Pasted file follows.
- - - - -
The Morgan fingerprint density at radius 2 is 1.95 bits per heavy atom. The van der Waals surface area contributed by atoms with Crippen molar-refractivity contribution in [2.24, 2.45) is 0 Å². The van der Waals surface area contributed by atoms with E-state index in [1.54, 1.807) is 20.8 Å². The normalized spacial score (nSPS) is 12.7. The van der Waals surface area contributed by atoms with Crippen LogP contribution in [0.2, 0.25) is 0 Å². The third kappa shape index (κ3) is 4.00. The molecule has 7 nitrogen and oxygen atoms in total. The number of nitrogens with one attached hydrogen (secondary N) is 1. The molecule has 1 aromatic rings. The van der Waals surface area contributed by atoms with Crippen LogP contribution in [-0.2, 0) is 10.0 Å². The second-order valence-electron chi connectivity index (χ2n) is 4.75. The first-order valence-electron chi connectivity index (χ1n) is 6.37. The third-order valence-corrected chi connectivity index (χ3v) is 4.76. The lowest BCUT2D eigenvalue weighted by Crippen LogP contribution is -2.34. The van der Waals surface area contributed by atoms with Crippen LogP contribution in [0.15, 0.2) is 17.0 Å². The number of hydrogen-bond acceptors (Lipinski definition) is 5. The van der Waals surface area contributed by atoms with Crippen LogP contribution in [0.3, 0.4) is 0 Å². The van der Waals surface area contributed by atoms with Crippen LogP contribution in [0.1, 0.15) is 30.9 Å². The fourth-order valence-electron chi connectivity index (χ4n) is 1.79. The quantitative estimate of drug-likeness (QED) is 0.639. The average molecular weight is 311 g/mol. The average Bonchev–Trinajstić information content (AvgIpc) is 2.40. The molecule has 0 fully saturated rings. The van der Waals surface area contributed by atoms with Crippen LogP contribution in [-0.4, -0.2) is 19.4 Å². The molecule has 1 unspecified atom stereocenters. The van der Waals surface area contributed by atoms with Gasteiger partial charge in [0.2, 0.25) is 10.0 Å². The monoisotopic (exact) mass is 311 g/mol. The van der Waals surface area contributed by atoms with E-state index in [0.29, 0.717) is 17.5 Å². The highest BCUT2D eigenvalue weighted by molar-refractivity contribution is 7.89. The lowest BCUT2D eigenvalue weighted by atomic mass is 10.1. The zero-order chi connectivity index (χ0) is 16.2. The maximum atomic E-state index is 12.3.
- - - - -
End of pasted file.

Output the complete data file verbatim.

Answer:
The Morgan fingerprint density at radius 2 is 1.95 bits per heavy atom. The van der Waals surface area contributed by atoms with Crippen molar-refractivity contribution in [2.24, 2.45) is 0 Å². The van der Waals surface area contributed by atoms with E-state index in [1.54, 1.807) is 20.8 Å². The normalized spacial score (nSPS) is 12.7. The van der Waals surface area contributed by atoms with Crippen LogP contribution in [0.2, 0.25) is 0 Å². The third kappa shape index (κ3) is 4.00. The molecule has 7 nitrogen and oxygen atoms in total. The number of nitrogens with one attached hydrogen (secondary N) is 1. The molecule has 1 aromatic rings. The van der Waals surface area contributed by atoms with Crippen LogP contribution in [-0.2, 0) is 10.0 Å². The second-order valence-electron chi connectivity index (χ2n) is 4.75. The first-order valence-electron chi connectivity index (χ1n) is 6.37. The third-order valence-corrected chi connectivity index (χ3v) is 4.76. The lowest BCUT2D eigenvalue weighted by Crippen LogP contribution is -2.34. The van der Waals surface area contributed by atoms with Crippen LogP contribution in [0.15, 0.2) is 17.0 Å². The number of hydrogen-bond acceptors (Lipinski definition) is 5. The van der Waals surface area contributed by atoms with Crippen LogP contribution in [0.3, 0.4) is 0 Å². The van der Waals surface area contributed by atoms with Crippen LogP contribution in [0.1, 0.15) is 30.9 Å². The fourth-order valence-electron chi connectivity index (χ4n) is 1.79. The quantitative estimate of drug-likeness (QED) is 0.639. The average molecular weight is 311 g/mol. The average Bonchev–Trinajstić information content (AvgIpc) is 2.40. The molecule has 0 fully saturated rings. The van der Waals surface area contributed by atoms with Crippen LogP contribution in [-0.4, -0.2) is 19.4 Å². The molecule has 1 unspecified atom stereocenters. The van der Waals surface area contributed by atoms with Gasteiger partial charge in [0.2, 0.25) is 10.0 Å². The monoisotopic (exact) mass is 311 g/mol. The van der Waals surface area contributed by atoms with E-state index in [0.29, 0.717) is 17.5 Å². The highest BCUT2D eigenvalue weighted by molar-refractivity contribution is 7.89. The lowest BCUT2D eigenvalue weighted by atomic mass is 10.1. The zero-order chi connectivity index (χ0) is 16.2. The maximum atomic E-state index is 12.3.